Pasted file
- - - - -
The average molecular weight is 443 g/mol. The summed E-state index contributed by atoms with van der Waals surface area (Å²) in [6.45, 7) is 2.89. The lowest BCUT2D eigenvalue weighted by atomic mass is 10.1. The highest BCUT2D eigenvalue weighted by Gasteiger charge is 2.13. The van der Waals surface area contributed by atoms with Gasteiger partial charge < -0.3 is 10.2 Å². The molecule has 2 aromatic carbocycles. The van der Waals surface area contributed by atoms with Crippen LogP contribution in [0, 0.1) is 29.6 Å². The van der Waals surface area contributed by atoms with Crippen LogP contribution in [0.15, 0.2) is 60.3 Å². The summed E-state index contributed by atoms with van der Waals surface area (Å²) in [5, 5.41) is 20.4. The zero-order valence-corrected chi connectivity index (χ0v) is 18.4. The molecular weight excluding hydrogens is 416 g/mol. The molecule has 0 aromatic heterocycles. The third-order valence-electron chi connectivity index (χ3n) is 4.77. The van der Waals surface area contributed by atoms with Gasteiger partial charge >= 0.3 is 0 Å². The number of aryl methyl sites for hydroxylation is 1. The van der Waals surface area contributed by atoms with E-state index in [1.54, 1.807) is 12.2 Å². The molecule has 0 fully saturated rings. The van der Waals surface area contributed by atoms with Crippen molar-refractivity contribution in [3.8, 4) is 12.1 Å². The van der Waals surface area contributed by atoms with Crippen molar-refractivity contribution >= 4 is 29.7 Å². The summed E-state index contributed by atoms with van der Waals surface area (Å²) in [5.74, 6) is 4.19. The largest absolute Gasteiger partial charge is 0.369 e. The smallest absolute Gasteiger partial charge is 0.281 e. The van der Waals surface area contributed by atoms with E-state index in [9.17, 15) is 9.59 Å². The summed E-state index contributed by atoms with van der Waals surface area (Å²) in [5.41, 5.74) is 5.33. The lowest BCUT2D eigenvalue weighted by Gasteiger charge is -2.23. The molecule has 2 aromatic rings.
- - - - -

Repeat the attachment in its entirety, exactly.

The average molecular weight is 443 g/mol. The summed E-state index contributed by atoms with van der Waals surface area (Å²) in [6.45, 7) is 2.89. The lowest BCUT2D eigenvalue weighted by atomic mass is 10.1. The highest BCUT2D eigenvalue weighted by Gasteiger charge is 2.13. The van der Waals surface area contributed by atoms with Gasteiger partial charge < -0.3 is 10.2 Å². The molecule has 2 aromatic carbocycles. The van der Waals surface area contributed by atoms with Crippen LogP contribution in [0, 0.1) is 29.6 Å². The van der Waals surface area contributed by atoms with Crippen LogP contribution in [0.15, 0.2) is 60.3 Å². The summed E-state index contributed by atoms with van der Waals surface area (Å²) in [5, 5.41) is 20.4. The zero-order valence-corrected chi connectivity index (χ0v) is 18.4. The molecular weight excluding hydrogens is 416 g/mol. The molecule has 0 aromatic heterocycles. The third-order valence-electron chi connectivity index (χ3n) is 4.77. The van der Waals surface area contributed by atoms with Gasteiger partial charge >= 0.3 is 0 Å². The number of aryl methyl sites for hydroxylation is 1. The van der Waals surface area contributed by atoms with E-state index in [1.54, 1.807) is 12.2 Å². The molecule has 0 fully saturated rings. The van der Waals surface area contributed by atoms with Crippen molar-refractivity contribution in [3.8, 4) is 12.1 Å². The van der Waals surface area contributed by atoms with Crippen molar-refractivity contribution >= 4 is 29.7 Å². The summed E-state index contributed by atoms with van der Waals surface area (Å²) in [5.74, 6) is 4.19. The largest absolute Gasteiger partial charge is 0.369 e. The smallest absolute Gasteiger partial charge is 0.281 e. The van der Waals surface area contributed by atoms with E-state index in [9.17, 15) is 9.59 Å². The summed E-state index contributed by atoms with van der Waals surface area (Å²) in [5.41, 5.74) is 5.33. The lowest BCUT2D eigenvalue weighted by Gasteiger charge is -2.23. The molecule has 2 aromatic rings.